Geltor – which raised $18.2m last year in a Series A round from investors including GELITA - is using synthetic biology techniques to engineer micro-organisms to produce collagen (which is currently extracted from animal skin, bones, and connective tissue) via a fermentation process without using or harming animals.
While Geltor can make familiar collagen proteins such as gelatin via its fermentation platform, it can also produce customized proteins with tailored nutritional and functional properties, enabling the production of ‘new to the world’ designer proteins, said co-founder Alexander Lorestani, who studied medicine at Rutgers and bacterial pathogenesis at Princeton and started Geltor with molecular biologist Nikolay Ouzounov in 2015.
"I can't provide any more details at this time but the protein we're working on with GELITA will be a unique offering in the industry that can provide distinct advantages, and not just because it's made without animals. It's not just a straight up replacement for type I pig collagen."
'We'll continue to look ahead to the broader food and beverage industry to strike partnerships there'
According to a letter of intent signed at the Supply Side West trade show in Las Vegas today, Geltor will design and produce the collagen protein, while GELITA will conduct clinical research and commercialize the product, explained Lorestani.
The protein will target the dietary supplement industry, where collagen proteins are currently marketed around areas such as joint health; beauty (skin, hair nails); bone health; and muscle mass maintenance; and would likely be the subject of a new dietary ingredient (NDI) notification, he said.
However, the deal does not preclude Geltor from working with other partners on other products, he said. "The platform we've developed is powerful at producing a variety of proteins - we have a portfolio of more than 200 proteins - so it's about entering and partnering with leading businesses in a particular vertical, and then saying hey, how can we serve the needs of partners across this industry?
"This a first step, but we'll continue to look ahead to the broader food and beverage industry to strike partnerships there, whether that's on an ingredient to provide a physical function [such as gelatin with a particular melting temperature, stiffness, or elasticity] or an active function [for a particular health benefit] that will be dependent on the partner.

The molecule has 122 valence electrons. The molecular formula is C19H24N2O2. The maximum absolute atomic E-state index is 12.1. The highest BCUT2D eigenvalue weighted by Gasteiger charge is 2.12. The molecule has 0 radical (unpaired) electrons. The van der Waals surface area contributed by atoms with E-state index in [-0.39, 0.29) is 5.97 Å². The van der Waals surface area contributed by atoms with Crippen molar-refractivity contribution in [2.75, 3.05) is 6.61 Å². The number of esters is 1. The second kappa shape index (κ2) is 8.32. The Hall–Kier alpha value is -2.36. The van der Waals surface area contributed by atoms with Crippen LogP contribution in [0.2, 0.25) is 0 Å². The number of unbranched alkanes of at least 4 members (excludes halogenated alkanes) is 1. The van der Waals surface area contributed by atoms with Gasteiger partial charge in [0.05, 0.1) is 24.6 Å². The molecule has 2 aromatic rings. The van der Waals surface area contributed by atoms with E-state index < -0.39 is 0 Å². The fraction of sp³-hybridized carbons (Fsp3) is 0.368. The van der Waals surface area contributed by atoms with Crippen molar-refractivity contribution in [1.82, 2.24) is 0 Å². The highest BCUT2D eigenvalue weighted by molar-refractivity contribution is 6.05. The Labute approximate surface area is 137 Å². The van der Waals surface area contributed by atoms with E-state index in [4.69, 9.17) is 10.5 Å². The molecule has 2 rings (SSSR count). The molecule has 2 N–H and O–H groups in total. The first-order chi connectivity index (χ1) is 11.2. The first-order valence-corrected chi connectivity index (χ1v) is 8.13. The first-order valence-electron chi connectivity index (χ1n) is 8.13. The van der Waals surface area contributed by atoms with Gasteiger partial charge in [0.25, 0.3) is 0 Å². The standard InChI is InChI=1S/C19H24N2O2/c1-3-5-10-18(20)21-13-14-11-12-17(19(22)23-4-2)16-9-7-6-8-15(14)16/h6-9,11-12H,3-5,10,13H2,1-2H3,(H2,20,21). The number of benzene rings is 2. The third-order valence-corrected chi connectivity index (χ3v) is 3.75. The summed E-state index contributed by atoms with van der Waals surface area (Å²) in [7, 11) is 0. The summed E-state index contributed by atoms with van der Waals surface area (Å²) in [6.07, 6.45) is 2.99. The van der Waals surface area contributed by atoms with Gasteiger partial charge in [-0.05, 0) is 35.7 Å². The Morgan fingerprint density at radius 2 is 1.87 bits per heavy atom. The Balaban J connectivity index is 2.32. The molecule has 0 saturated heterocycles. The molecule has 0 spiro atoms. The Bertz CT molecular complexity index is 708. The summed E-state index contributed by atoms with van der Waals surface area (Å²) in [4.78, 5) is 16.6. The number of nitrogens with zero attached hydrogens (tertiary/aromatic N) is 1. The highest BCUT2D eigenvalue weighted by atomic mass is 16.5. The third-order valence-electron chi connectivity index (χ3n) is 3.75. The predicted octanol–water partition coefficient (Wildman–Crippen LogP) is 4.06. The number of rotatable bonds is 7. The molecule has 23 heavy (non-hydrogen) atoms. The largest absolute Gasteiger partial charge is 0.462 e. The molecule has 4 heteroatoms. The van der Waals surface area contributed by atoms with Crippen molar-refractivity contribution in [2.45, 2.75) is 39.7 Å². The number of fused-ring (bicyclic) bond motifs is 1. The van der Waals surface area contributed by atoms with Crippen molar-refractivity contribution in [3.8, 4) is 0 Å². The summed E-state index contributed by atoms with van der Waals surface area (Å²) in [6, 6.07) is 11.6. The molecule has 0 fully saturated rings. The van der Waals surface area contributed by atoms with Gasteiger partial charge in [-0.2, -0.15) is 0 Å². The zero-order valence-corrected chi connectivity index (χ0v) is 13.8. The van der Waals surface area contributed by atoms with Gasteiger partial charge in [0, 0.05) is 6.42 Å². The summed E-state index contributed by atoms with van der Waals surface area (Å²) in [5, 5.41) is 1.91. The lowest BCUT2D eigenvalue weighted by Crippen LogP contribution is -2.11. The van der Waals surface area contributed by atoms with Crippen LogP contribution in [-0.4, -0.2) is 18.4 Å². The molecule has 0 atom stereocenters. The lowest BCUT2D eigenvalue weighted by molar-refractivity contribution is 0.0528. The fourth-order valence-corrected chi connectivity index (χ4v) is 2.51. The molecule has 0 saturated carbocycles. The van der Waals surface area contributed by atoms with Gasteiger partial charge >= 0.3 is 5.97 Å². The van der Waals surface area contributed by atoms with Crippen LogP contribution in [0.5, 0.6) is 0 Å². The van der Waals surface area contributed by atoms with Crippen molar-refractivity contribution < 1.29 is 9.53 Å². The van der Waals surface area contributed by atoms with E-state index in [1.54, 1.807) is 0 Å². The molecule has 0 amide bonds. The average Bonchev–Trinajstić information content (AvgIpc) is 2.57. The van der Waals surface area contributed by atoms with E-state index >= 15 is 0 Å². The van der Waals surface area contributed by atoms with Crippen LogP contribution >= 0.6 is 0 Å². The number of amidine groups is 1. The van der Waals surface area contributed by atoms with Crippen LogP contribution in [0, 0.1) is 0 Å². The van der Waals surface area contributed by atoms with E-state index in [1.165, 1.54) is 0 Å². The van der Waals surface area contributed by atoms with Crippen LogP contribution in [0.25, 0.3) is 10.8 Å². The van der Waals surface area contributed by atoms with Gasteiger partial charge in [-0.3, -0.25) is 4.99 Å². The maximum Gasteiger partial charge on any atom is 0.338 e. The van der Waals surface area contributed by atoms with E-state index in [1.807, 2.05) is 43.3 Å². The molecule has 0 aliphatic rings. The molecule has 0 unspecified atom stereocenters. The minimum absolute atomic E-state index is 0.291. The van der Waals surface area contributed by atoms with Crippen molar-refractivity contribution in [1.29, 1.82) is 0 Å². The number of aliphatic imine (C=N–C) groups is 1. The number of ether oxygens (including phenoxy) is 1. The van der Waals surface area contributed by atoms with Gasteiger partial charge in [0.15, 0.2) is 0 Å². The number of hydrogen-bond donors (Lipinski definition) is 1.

"We're building the business to broadly serve the CPG industry."
The appeal of animal-free protein
But what’s the appeal of animal-free collagen for customers and consumers?
Aside from the appeal of new ‘designer’ proteins, many companies are interested in animal-free proteins for environmental, ethical or religious reasons, said Lorestani, who noted that many consumers don’t realize that the collagen found in consumer products today is sourced from the skin and bones of livestock.
Pork-derived gelatin is not halal or kosher, while bovine gelatin is only halal if the animals were slaughtered in a certain way, he noted. Some companies also have concerns about animal diseases [eg. BSE], restrictions on supplies, sustainability [collagen is currently sourced from cows, pigs and fish] or they just want to be able to offer vegan products.
Geltor starts with a suite of microbes that naturally produce proteins but then inserts DNA sequences - basically a set of instructions - that effectively 'program' those microbes to produce collagen proteins.
The company has filed multiple patents covering its use of machine learning and modified bacteria to produce collagen proteins and is continuing to grow its IP portfolio, which has been very important for partners, said Lorestani.
While a flurry of startups have entered the microbial fermentation space in recent years using yeast, fungi and bacteria to produce everything from milk to egg proteins, Geltor has impressed potential partners with the "pace at which we can move," said Lorestani.
“By 2030, the US dairy and cattle industry will have collapsed,” as ‘precision fermentation’ – producing animal proteins more efficiently via microbes – disrupts food production as we know it, predicts think tank RethinkX, which critics argue is living in “a vegan fantasyland.”
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